Your internet service provider could have a good idea of who you’re planning to vote for in the 2024 election as well as the gender of the last person you slept with—and it’s saving that information for later. Major internet providers, like Comcast’s Xfinity, stockpile more revealing data than users might initially realize.
For example, Xfinity customers are automatically opted in to allow the company to store sensitive personal information. This could include your “race, ethnicity, political affiliations, or philosophical beliefs,” according to Xfinity’s website. Your sexual orientation, immigration status, biometric info, and precise location are also considered to be sensitive data. While Comcast does not sell this info, the company does use sensitive data in a variety of ways, like to serve up personalized ads and recommendations.
There are many reasons to be anxious about this kind of data collection. Xfinity itself was recently hacked; the personal data of over 30 million customers was stolen in October of last year, yet the breach was revealed by the company to users two months after the fact. (Definitely change your Xfinity password right now, and turn on two factor-authentication if you haven’t already.)
The good news is that you can take steps to opt out of Comcast’s data storage—although there are limitations on how far the privacy options go. Also, if you live in a state with supplemental privacy legislation, then you might have the right to request and receive more details about your collected data.
How to Change Your Sensitive Personal Information Settings
You don’t have to log in to the Xfinity website with your username and password to make this settings change, but be forewarned: You will be asked to fork over your email, phone number, and location.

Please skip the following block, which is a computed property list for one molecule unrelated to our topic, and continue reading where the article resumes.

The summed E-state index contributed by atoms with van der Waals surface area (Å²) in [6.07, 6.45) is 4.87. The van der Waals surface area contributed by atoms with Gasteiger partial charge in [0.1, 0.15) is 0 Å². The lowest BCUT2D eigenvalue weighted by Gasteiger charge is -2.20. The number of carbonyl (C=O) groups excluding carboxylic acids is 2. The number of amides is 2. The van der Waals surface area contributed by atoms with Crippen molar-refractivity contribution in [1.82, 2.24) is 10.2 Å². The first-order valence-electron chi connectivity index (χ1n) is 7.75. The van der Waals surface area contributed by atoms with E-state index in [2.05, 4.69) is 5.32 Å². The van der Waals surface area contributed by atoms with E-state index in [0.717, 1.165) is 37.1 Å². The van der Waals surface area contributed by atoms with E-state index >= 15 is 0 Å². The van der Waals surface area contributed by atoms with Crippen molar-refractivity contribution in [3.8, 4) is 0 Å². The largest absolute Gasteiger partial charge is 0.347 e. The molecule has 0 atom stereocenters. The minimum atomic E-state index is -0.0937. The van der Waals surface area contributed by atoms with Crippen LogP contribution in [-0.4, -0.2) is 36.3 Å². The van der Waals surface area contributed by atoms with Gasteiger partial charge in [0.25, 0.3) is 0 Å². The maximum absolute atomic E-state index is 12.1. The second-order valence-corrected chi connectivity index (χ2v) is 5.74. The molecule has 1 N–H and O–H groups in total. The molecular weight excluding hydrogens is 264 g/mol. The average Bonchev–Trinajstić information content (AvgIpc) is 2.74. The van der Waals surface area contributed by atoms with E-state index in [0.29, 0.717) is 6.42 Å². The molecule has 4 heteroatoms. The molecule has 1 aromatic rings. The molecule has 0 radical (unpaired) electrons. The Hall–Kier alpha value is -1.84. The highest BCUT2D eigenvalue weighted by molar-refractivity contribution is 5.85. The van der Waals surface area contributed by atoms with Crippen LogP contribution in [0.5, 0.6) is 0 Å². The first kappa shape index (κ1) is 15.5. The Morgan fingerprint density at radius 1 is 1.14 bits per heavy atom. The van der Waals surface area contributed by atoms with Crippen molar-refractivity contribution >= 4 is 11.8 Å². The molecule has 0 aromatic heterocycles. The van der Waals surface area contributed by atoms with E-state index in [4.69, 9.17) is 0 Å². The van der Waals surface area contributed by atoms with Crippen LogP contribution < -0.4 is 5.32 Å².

Start by visiting Xfinity’s Privacy Center and scrolling down to Review your privacy preferences. Then, click on Manage your information and skim through all the available options to get a better grasp on your choices. Find the Sensitive personal information preferences section, and choose Review settings.
This next step was sometimes quite slow to load during my testing, so a little patience might be necessary. When it eventually pops up, fill out the form and click Continue. You may be asked to confirm the provided address. Finally, after all that clicking, locate the toggle labeled Storage and usage of sensitive personal information that appears on the last page and switch it off.
It’s worth pointing out a crucial caveat from Comcast about how the setting works. The catch is that this toggle impacts the use of your personal data only in Comcast’s advertising, marketing, and recommendations systems. “Even when off, we may still use your sensitive personal information for certain purposes, including to provide your Services, security purposes, and fraud monitoring,” reads a disclaimer right below the toggle. While some data collection may be necessary to operate basic services, the lack of accessible, granular control over what’s stored is disappointing.
Depending on where you live in the US, you can learn more about what Comcast stores and scrub it. In the following five states, you have the right to receive more details about the data Xfinity collects about you: California, Colorado, Connecticut, Utah, and Virginia. By residing here, you have the right to receive details about the gathered data and have personal info deleted. Your right to correct inaccurate info is codified in all of these states as well, except for Utah.
Anyone can technically fill out the form and make the request regardless of location, but you might not receive a real answer if you live somewhere without the legal protections. Even in the states where you are legally covered, be prepared to wait. Comcast may take up to a month to process requests from Xfinity customers, and will notify you if the process ends up stretching out even longer.